Schlumbergera bridgesii, commonly known as Christmas Cactus, performs best indoors but also thrives in sheltered areas outdoors in USDA hardiness zones 10 to 12. An established Christmas Cactus typically suffers few problems, although some may develop red-tinged foliage as a result of poor growing conditions, infections or inadequate care.
Cultural stress is one common reason that Christmas Cactus develops red foliage, specifically if the plant is exposed to direct sun in summer or doesn’t receive enough water. As a tropical forest species, this cactus performs best in partial shade during warm seasons. However it prefers full sunlight during midwinter. It requires slightly more water than many other cacti and should be irrigated whenever their soil feels dry 1 inch (2.5 cm) below the surface. If an established Christmas Cactus develops reddish foliage but otherwise appears healthy, evaluate its light exposure and move if necessary. Likewise, adjust the moisture level in the soil and don’t allow it to dry out for too long between watering.
Overwatering causes damage to roots both by limiting their oxygen exposure and by weakening their tissue. Root rot is a common result of overwatering. It is characterized in Christmas Cactus by mushy tissue, wilting and pink or reddish discolorations on the leaves. Another tell-tale sign of root rot is a musty or sour smell in the soil. An affected plant should be repotted into fresh, unused potting soil and left unwatered for 2 to 3 weeks. Prune off the badly damaged foliage, and slowly return the plant to a normal water schedule by letting the soil dry out in the top 1 inch (2.5 cm) between waterings. Disinfect pruning blades before and after use by wiping with rubbing alcohol.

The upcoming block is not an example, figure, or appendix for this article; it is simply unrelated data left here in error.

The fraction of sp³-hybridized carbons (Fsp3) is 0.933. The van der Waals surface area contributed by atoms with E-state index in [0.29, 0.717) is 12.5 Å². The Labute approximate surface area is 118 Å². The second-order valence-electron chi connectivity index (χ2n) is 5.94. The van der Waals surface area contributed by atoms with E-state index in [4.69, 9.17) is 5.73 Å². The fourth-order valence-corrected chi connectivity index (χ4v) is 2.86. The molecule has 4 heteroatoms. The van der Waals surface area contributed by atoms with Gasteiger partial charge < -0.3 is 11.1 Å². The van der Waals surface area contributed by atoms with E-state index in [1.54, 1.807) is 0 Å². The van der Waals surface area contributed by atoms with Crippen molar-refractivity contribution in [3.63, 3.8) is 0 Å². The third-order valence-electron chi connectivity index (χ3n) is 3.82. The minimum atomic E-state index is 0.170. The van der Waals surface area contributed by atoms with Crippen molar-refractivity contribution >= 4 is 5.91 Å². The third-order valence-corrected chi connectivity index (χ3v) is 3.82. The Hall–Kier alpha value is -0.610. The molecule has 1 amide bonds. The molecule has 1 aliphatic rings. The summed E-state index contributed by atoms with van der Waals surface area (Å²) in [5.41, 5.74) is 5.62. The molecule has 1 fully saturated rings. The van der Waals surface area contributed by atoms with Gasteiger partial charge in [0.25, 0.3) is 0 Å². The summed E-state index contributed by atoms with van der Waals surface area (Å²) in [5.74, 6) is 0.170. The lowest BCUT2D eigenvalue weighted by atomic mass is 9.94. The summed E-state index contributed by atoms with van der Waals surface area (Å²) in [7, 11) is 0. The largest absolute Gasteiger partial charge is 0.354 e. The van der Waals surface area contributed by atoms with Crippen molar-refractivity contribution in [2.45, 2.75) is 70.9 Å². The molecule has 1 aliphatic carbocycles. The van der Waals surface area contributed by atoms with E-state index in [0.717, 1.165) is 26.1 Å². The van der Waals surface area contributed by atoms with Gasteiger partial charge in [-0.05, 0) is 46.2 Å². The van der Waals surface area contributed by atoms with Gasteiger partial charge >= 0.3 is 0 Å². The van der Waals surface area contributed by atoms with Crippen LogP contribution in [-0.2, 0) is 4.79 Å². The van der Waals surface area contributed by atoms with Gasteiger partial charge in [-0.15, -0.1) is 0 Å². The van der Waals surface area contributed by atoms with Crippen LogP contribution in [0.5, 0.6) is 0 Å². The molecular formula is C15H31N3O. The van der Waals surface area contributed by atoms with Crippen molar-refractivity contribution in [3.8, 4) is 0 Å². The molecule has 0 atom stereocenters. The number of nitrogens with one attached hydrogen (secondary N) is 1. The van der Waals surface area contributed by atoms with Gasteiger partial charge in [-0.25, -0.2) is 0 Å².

Christmas Cacti may develop an infestation of Cactus Cyst (Cactodera cacti) if potted in dirty soil or propagated from an infected plant. As a nematode, Cactus Cyst primarily affects the roots but can cause a host of symptoms in the foliage. Stunted growth, wilting and reddish discolorations are all common symptoms, but the most unmistakeable sign is seen on the roots in the form of tiny, pearl-like masses. Treatment of Cactus Cyst is difficult and seldom successful, so prevention is key. Pot the plant in fresh, sterilized soil inside an unused pot and keep it off the ground to limit contact with infested soil. If an infestation occurs, discard the plant to keep the pathogen from spreading.
Red or purple-tinged foliage and wilting are two common symptoms of a magnesium deficiency, which is a common ailment in Christmas Cacti. It occurs mainly during the winter months when feeding and watering are restricted and cold temperatures slow the plant’s nutrient uptake. The cactus does best in winter at temperatures around 55 to 65 °F (13 to 18 °C). Correcting a magnesium deficiency can be done with Epsom salts. It normally helps to provide a supplemental feeding of 1 teaspoon of Epsom salts dissolved in one gallon (3.8 l) of water. Pour the mixture into a spray bottle and spritz the tops and undersides of the foliage. Reapply the mixture every two weeks until the foliage returns to its original color.
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